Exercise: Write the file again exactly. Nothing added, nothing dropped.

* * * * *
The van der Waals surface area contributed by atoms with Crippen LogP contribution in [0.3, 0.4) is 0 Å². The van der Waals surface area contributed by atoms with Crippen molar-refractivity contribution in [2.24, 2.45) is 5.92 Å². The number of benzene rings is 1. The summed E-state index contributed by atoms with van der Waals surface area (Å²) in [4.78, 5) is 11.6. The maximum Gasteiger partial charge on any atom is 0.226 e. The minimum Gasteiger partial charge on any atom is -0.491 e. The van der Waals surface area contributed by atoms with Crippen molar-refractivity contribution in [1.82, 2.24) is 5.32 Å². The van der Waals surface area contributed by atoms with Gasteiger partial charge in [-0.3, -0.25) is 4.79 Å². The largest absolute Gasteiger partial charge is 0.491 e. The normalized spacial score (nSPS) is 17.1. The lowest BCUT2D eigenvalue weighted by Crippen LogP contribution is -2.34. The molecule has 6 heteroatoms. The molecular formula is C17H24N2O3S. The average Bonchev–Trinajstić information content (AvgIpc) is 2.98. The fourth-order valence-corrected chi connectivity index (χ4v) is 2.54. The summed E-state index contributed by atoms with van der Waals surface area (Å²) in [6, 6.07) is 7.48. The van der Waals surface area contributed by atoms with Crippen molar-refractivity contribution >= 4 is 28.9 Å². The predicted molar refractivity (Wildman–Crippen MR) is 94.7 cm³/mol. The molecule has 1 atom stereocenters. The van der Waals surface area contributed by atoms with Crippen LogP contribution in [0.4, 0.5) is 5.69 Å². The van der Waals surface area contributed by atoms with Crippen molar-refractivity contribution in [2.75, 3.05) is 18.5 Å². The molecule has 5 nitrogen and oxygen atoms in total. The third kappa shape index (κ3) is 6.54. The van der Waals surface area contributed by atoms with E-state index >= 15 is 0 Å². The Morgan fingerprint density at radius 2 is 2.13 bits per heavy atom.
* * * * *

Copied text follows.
The van der Waals surface area contributed by atoms with Crippen LogP contribution in [0.3, 0.4) is 0 Å². The van der Waals surface area contributed by atoms with Crippen molar-refractivity contribution in [2.24, 2.45) is 5.92 Å². The number of benzene rings is 1. The summed E-state index contributed by atoms with van der Waals surface area (Å²) in [4.78, 5) is 11.6. The maximum Gasteiger partial charge on any atom is 0.226 e. The minimum Gasteiger partial charge on any atom is -0.491 e. The van der Waals surface area contributed by atoms with Crippen molar-refractivity contribution in [1.82, 2.24) is 5.32 Å². The van der Waals surface area contributed by atoms with Gasteiger partial charge in [-0.3, -0.25) is 4.79 Å². The largest absolute Gasteiger partial charge is 0.491 e. The normalized spacial score (nSPS) is 17.1. The lowest BCUT2D eigenvalue weighted by Crippen LogP contribution is -2.34. The molecule has 6 heteroatoms. The molecular formula is C17H24N2O3S. The average Bonchev–Trinajstić information content (AvgIpc) is 2.98. The fourth-order valence-corrected chi connectivity index (χ4v) is 2.54. The summed E-state index contributed by atoms with van der Waals surface area (Å²) in [6, 6.07) is 7.48. The van der Waals surface area contributed by atoms with Crippen molar-refractivity contribution >= 4 is 28.9 Å². The predicted molar refractivity (Wildman–Crippen MR) is 94.7 cm³/mol. The molecule has 1 atom stereocenters. The van der Waals surface area contributed by atoms with Crippen LogP contribution in [0.4, 0.5) is 5.69 Å². The van der Waals surface area contributed by atoms with Crippen molar-refractivity contribution in [2.75, 3.05) is 18.5 Å². The molecule has 5 nitrogen and oxygen atoms in total. The third kappa shape index (κ3) is 6.54. The van der Waals surface area contributed by atoms with E-state index >= 15 is 0 Å². The Morgan fingerprint density at radius 2 is 2.13 bits per heavy atom.